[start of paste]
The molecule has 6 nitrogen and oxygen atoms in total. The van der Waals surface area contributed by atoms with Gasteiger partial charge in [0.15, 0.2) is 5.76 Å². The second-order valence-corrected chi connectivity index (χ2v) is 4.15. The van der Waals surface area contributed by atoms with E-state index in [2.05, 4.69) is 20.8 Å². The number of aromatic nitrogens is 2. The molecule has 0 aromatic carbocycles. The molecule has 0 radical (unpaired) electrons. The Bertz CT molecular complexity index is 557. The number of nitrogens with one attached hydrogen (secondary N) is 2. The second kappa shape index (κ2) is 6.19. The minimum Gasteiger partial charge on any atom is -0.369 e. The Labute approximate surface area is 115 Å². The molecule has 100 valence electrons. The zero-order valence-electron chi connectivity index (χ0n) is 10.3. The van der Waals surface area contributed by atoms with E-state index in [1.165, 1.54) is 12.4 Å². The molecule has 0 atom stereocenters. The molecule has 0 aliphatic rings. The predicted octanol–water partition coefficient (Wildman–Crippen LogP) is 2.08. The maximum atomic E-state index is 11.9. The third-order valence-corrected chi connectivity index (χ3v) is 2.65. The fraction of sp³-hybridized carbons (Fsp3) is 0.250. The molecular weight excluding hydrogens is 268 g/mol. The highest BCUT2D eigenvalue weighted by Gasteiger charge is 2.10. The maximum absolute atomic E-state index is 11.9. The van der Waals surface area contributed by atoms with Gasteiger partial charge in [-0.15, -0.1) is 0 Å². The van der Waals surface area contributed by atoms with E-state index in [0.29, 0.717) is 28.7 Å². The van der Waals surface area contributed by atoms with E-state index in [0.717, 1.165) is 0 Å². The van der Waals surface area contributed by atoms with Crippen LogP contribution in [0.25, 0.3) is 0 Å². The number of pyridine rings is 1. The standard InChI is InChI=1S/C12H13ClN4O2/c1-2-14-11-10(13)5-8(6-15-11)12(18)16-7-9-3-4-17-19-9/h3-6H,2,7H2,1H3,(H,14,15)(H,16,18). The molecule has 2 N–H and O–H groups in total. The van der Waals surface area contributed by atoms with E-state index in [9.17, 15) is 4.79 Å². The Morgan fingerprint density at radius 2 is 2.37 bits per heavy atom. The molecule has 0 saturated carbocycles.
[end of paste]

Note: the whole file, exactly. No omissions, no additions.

The molecule has 6 nitrogen and oxygen atoms in total. The van der Waals surface area contributed by atoms with Gasteiger partial charge in [0.15, 0.2) is 5.76 Å². The second-order valence-corrected chi connectivity index (χ2v) is 4.15. The van der Waals surface area contributed by atoms with E-state index in [2.05, 4.69) is 20.8 Å². The number of aromatic nitrogens is 2. The molecule has 0 aromatic carbocycles. The molecule has 0 radical (unpaired) electrons. The Bertz CT molecular complexity index is 557. The number of nitrogens with one attached hydrogen (secondary N) is 2. The second kappa shape index (κ2) is 6.19. The minimum Gasteiger partial charge on any atom is -0.369 e. The Labute approximate surface area is 115 Å². The molecule has 100 valence electrons. The zero-order valence-electron chi connectivity index (χ0n) is 10.3. The van der Waals surface area contributed by atoms with E-state index in [1.165, 1.54) is 12.4 Å². The molecule has 0 atom stereocenters. The molecule has 0 aliphatic rings. The predicted octanol–water partition coefficient (Wildman–Crippen LogP) is 2.08. The maximum atomic E-state index is 11.9. The third-order valence-corrected chi connectivity index (χ3v) is 2.65. The fraction of sp³-hybridized carbons (Fsp3) is 0.250. The molecular weight excluding hydrogens is 268 g/mol. The highest BCUT2D eigenvalue weighted by Gasteiger charge is 2.10. The maximum absolute atomic E-state index is 11.9. The van der Waals surface area contributed by atoms with Gasteiger partial charge in [-0.15, -0.1) is 0 Å². The van der Waals surface area contributed by atoms with E-state index in [0.29, 0.717) is 28.7 Å². The van der Waals surface area contributed by atoms with E-state index in [0.717, 1.165) is 0 Å². The van der Waals surface area contributed by atoms with Crippen LogP contribution in [0.25, 0.3) is 0 Å². The number of pyridine rings is 1. The standard InChI is InChI=1S/C12H13ClN4O2/c1-2-14-11-10(13)5-8(6-15-11)12(18)16-7-9-3-4-17-19-9/h3-6H,2,7H2,1H3,(H,14,15)(H,16,18). The molecule has 2 N–H and O–H groups in total. The van der Waals surface area contributed by atoms with E-state index in [9.17, 15) is 4.79 Å². The Morgan fingerprint density at radius 2 is 2.37 bits per heavy atom. The molecule has 0 saturated carbocycles.